Still, humans have always been clever and self-referential creatures, as well as being gifted with effective memories. Little by little the new ideas, like so many seeds, began to grow. One person here spread the concepts to one or two elsewhere, who – a few years later when the seeds in them had matured a bit – spread them to still others. With a geometric certainty, the seeds began filling mankind.
But while this appears as an inevitable process from our perspective, it seemed desperately slow and uncertain to the people involved. Many of the earliest adopters died before they saw the fruit of their labors, which didn’t appear in any significant concentrations until 2015 or so.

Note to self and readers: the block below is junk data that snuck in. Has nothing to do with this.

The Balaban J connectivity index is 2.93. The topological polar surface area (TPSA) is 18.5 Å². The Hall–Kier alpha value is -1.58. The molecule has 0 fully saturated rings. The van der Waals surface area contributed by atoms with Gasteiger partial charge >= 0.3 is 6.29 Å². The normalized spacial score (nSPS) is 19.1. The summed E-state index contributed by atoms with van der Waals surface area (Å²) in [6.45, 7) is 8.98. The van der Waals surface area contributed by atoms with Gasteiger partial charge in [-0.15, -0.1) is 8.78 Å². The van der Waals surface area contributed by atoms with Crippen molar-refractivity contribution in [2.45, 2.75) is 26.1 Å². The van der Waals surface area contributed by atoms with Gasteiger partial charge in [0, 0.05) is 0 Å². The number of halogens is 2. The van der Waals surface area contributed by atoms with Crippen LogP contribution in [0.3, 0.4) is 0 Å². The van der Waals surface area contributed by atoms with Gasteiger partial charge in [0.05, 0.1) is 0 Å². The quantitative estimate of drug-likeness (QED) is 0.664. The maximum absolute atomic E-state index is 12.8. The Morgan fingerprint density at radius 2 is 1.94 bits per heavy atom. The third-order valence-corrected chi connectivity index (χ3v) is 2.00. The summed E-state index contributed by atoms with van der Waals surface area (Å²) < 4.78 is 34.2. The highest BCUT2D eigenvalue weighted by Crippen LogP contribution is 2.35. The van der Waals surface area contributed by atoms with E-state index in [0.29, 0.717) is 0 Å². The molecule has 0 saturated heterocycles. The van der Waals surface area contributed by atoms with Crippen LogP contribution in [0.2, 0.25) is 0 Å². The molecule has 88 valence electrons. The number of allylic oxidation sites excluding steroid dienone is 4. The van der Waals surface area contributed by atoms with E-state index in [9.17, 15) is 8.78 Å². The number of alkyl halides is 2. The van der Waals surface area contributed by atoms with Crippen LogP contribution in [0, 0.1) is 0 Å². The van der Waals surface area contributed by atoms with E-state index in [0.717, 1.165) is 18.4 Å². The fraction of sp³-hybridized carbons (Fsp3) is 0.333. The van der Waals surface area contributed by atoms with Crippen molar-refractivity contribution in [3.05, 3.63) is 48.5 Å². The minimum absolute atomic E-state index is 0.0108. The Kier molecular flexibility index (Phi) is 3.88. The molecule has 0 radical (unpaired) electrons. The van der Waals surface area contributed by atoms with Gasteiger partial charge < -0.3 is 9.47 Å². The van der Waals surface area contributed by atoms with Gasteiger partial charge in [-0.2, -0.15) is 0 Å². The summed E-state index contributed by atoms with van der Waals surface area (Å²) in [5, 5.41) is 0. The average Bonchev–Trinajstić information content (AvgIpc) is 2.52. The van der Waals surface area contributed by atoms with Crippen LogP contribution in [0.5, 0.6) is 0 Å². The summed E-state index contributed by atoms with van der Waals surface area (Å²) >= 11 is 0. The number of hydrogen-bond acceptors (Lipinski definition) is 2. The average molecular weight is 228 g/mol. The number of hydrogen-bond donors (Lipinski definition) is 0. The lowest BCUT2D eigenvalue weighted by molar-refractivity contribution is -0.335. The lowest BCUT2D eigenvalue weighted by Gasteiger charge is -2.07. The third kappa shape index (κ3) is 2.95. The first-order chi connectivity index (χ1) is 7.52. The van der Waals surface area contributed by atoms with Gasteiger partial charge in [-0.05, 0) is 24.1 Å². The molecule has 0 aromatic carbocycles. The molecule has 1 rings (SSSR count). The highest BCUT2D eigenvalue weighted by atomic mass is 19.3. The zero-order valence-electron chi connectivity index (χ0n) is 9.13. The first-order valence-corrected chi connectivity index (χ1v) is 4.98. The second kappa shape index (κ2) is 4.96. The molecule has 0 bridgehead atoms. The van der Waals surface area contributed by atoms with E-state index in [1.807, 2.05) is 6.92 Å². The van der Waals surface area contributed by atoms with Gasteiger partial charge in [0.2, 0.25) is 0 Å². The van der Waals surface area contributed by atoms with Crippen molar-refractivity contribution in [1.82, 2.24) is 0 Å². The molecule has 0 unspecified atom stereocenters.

Restraints and Releases
The great restraint to these ideas, during the era of their first emergence, was the internet’s corporate parasitism, running from roughly 2002 through 2024. The primary transaction under this model was for people to accept “free” services in return for granting the corporation complete access to their most private lives. No such service was truly free of course, and people did understand this at some basic level. But Westerners of that era were well schooled in the fear of scarcity (even though very few lived in conditions of actual privation), and all were bombarded with fear day and night by “news stations.”
In that condition, the offer of “free” service was all but irresistible to them, and so they closed their eyes to the ongoing sale of their intimate lives.